Kayak­ing With Mom

A Birth­day Ad­ven­ture to Re­mem­ber

More of Our Canada - - Front Page - By He­len Har­wood, Arn­prior, Ont.

Who needs more col­lectibles as birth­day gifts? My 70th birth­day was com­ing up in June 2015, and when my daugh­ter-in-law, Ali, re­turned from a trip called “Kayak With Whales” on Han­son Is­land off the north­east coast of Van­cou­ver Is­land, she told my son Paul, “That’s the per­fect trip for your mom.”

So kayak­ing is what my son and I did in Septem­ber 2016, along with two broth­ers from Great Bri­tain and a cou­ple from Seattle. I trav­elled from On­tario to join Paul in Bri­tish Columbia for our ad­ven­ture. At the be­gin- ning of our trip, we took a wa­ter taxi from Port Mcneill to base camp on Han­son Is­land. Then, af­ter breakfast every day for four days, we loaded fi­bre­glass kayaks with sup­plies and left our camp­site ac­com­pa­nied by two guides from King­fisher Wilder­ness Ad­ven­tures. By then I had turned 71, and I was the old­est per­son on the trip by close to 25 years. Many times when we were mov­ing kayaks or load­ing gear, my much younger group mem­bers did it all for me. I felt like the Queen.

Paul and I took a dou­ble kayak so I could stop pad­dling any­time

to take pho­tos. “Mom, it doesn’t mat­ter what you do; we are not go­ing to end up in the wa­ter,” Paul as­sured me. Where we were kayak­ing on John­stone Strait—a glacier-carved chan­nel—is more than 400 me­tres deep, and tak­ing care of Mom was high on Paul’s pri­or­ity list.

Our guides knew the best places to see whales, sea lions, seals, dol­phins, starfish and urchins. We were never dis­ap­pointed. Pad­dles went down often, and cam­eras came out in their place. Some­times we didn’t bother with the pho­tos and just watched in awe as mag­nif­i­cent crea­tures came close enough for us to see eye­ball to eye­ball. Pos­ing for a pho­tog­ra­pher was not high on their pri­or­ity list. Some­times, though, the sea lions would ap­pear to be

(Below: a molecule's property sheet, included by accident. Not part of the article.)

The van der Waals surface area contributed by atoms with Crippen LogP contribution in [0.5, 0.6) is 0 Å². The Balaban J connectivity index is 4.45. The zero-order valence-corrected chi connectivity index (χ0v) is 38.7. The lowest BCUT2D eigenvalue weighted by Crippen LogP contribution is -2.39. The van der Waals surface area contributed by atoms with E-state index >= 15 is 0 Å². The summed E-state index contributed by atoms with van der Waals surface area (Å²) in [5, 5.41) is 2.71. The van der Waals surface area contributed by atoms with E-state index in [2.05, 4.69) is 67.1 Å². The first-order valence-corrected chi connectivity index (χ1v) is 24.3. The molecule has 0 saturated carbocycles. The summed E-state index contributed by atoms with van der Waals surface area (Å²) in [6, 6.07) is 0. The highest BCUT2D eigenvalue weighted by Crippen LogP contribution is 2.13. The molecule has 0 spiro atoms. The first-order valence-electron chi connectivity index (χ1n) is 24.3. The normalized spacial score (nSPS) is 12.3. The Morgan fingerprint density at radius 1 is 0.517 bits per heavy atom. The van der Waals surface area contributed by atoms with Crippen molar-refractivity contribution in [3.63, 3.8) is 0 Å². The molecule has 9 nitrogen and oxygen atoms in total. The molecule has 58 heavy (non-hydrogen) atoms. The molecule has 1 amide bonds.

look­ing di­rectly at us as if to say, “Here I am. Take my pic­ture.”

We also saw so many or­cas and hump­backs that I lost count. We heard their an­i­mated con­ver­sa­tions with the help of a hy­drophone. One morn­ing, the hump­backs put on quite a per­for­mance for us, prob­a­bly no more than 20 me­tres off­shore. Three of us early ris­ers were sit­ting on a cliff look­ing out over the wa­ter when we heard them across the strait. Then we saw a dis­tinc­tive tail fin ap­pear, then an­other, then an­other. Each time, it was a lit­tle closer to us. They were com­ing our way! We were scream­ing, “Humpback, humpback!” every time one leaped. When one of them breached three or four times, we screamed even louder. We were able to iden­tify the one that breached from a photo ref­er­ence al­bum. She had been given a name, but I for­get what it was. What I do re­mem­ber was the breach­ing.

The weather was beau­ti­ful un­til the last day, when the heavy mist, rain and wind came. I was once again glad to have my very ex­pe­ri­enced kayaker son at the stern.

By the time we ar­rived at our wa­ter taxi pickup point, I was shiv­er­ing from the cold and soaked to the hide. Thanks to Ali, I had some warm, dry clothes—she had an­tic­i­pated such a need and sent along an ex­tra sup­ply of good out­door cloth­ing. Paul in­sisted I take his good rain jacket, while he squished into my soak­ing-wet one. Have I men­tioned I was treated like the Queen?

All too soon, it was time for us to leave Han­son Is­land, where we had spent four won­der­ful days. I felt a lit­tle sad as the wa­ter taxi shut­tled us out to our pickup point. I had been kayak­ing with the whales while spend­ing days of qual­ity time with my son at a rus­tic yet very lux­u­ri­ous camp­site.

I asked Paul, “What are you go­ing to do for my 80th?” n

Clock­wise from top right: He­len and Paul take a break from pad­dling; a sea lion says hello; He­len with a sea urchin.; fel­low kayak­ers pad­dle out for the day.

Top: He­len at an ocean­side lunch site.

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